Canterbury Earthquakes Insurance Tribunal Bill

Parliament has introduced the Canterbury Earthquakes Insurance Tribunal Bill under urgency, with a view to establishing a quick and efficient alternative dispute resolution forum to determine unresolved earthquake insurance claims.

The progress and development of this Bill will be of interest to both insurers and Cantabrians – who, as a result of the urgency of the Bill’s introduction, were not consulted on its drafting. A number of the Bill’s key features, including the Tribunal’s jurisdiction, powers and procedures, have already been the subject of debate.

Jurisdiction

A number of limits will be placed on the Tribunal’s jurisdiction. The Tribunal may hear disputes in relation to residential – but not commercial – insurance claims, and only claims brought by the original policyholder.

The Tribunal will not have jurisdiction over claims brought by purchasers of earthquake-damaged homes who have taken an assignment of an insurance claim. This is because of the complexities inherent in many such cases – the drafters of the Bill wished to ensure that the Tribunal does not become clogged with complex cases which the courts are better placed to determine Those who have purchased earthquake-damaged properties will, however, query whether such a bright-line test is appropriate.

Also, the Tribunal will not have jurisdiction over claims relating to earthquakes other than the 4 September 2010, 22 February and 13 June 2011 Canterbury earthquakes. This limit on the Tribunal’s jurisdiction may be viewed as surprising given the resources invested in its establishment and the country’s ongoing earthquake risks. It is not obvious, for instance, why those affected by the Kaikoura earthquake should not be entitled to use the Tribunal.

Other aspects of the Tribunal’s jurisdiction remain unclear. For example, the Bill does not address whether the Tribunal will consider claims that were settled on a “full and final” basis which a policyholder wishes to re-open. It is possible that the Tribunal will need to refer questions of law to the High Court for determination and await its decision before proceeding. However, the delays involved in doing so may undermine the Tribunal’s goal of resolving claims in a “speedy” and “cost-effective” fashion.

Powers

The basis on which the Tribunal will make decisions is also of interest. The Bill provides that claims will be decided “based on existing law and (if relevant) the terms of the insurance contract between the parties.”  As the insurance contract governs the policyholders’ entitlements, it is unclear when the terms of the insurance contract would not be relevant to the resolution of a claim.

Furthermore, the Bill empowers the Tribunal to award general damages for mental distress. However, distress damages are not generally payable for breaches of contract. Only one case on the Earthquake List has resulted in an award of general damages, and in that case a nominal award was made on the basis of a breach of a duty of good faith as an implied term of the contract.[1] However, the principles relating to the nature and scope of any duty of good faith are unsettled and, by allowing for such damages awards to be made, the Bill skims over a complex legal issue that may be better resolved by the courts.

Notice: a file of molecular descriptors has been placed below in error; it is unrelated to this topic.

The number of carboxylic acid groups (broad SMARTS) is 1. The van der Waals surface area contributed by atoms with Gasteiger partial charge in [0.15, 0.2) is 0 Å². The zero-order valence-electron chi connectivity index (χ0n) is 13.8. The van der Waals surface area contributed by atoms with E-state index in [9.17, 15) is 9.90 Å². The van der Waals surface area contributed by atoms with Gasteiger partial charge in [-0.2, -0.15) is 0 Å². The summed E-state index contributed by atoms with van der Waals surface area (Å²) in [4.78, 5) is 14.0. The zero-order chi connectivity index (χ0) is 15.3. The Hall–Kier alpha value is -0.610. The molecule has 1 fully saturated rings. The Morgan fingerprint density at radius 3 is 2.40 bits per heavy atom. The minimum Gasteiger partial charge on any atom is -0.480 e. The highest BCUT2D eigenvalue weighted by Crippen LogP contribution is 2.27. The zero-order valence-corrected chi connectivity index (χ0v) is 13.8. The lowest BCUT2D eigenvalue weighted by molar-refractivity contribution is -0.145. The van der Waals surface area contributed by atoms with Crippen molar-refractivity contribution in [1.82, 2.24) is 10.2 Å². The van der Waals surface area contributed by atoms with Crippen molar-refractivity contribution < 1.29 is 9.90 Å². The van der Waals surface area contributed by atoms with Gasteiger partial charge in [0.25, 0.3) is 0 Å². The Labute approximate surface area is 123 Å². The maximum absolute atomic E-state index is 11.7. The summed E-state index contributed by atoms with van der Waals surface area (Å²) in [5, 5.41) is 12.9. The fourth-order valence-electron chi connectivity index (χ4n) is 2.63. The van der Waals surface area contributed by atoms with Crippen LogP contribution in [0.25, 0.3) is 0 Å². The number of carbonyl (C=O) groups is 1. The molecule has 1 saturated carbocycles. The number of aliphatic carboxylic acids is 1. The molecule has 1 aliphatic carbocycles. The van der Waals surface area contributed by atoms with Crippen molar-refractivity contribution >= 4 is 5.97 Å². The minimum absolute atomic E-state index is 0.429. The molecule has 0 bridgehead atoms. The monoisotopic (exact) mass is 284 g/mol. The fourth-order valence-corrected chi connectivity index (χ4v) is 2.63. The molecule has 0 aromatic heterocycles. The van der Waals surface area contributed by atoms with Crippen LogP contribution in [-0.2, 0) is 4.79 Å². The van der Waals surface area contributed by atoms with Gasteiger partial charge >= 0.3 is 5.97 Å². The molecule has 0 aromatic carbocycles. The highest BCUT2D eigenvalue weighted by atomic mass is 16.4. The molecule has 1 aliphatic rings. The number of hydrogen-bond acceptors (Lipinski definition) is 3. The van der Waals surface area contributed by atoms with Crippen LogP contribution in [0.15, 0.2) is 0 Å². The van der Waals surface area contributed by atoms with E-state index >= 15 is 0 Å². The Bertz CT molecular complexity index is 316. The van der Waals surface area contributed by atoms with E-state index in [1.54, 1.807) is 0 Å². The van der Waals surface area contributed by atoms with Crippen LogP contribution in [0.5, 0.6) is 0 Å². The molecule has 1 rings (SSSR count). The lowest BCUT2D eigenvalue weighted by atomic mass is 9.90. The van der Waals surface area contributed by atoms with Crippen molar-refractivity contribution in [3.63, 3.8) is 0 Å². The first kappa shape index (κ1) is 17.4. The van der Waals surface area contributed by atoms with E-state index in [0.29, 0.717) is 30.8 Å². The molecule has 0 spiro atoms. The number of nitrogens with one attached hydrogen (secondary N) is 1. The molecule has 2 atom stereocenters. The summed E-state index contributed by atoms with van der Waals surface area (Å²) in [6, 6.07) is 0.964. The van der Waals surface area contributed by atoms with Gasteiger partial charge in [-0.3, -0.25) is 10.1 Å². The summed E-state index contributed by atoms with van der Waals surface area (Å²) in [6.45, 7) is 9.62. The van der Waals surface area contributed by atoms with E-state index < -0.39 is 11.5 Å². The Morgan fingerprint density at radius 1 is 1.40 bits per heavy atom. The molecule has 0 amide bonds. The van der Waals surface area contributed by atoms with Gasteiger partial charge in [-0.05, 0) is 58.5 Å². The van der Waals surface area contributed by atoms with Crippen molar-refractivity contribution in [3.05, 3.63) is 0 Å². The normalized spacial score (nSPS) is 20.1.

The Tribunal may set an amount of money payable by a party if they fail or refuse to do a particular thing by a stipulated date. In circumstances where parties are often reliant on a third party to carry out work to meet a deadline (such as an expert), such orders may prove inappropriate.

Process

Notable aspects of the Tribunal’s process include:

  • Mediation: at the first case management conference, the Tribunal may direct the parties to mediation and set time frames for that process. Given the large number of earthquake insurance claims which settle shortly before trial, building in an early referral to mediation is likely to be welcomed by both policyholders and insurers.
  • Cross-examination: the Bill provides that the Tribunal may “permit” cross-examination, but this is at the discretion of the Tribunal. Given that most cases will involve disputed expert or claims handling evidence, it is unclear when it would be appropriate not to permit cross-examination.
  • Experts: the Tribunal may appoint its own expert. This may help resolve disputes between existing experts appointed by the parties, and enable the Tribunal to better understand technical issues relevant to any given case.
  • Case management conferences: the Bill states that the Tribunal must “take a proactive approach to case management, for example by setting time frames for providing information or convening conferences of experts”. However, many of the delays experienced on the Earthquake List are not the result of poor case management but a shortage of experts who are available to assist and delays in preparing expert reports and arranging joint expert site visits. As the same pool of experts will be drawn upon for both Court and Tribunal proceedings, the Tribunal will likely encounter the same delays with expert conferral processes as the courts.

Next steps

The Bill has been referred to a Select Committee. Public submissions on the Bill are due by 18 October 2018.

Footnotes

[1] Young v Tower Insurance Ltd [2016] NZHC 2956, [2018] 2 NZLR 291.

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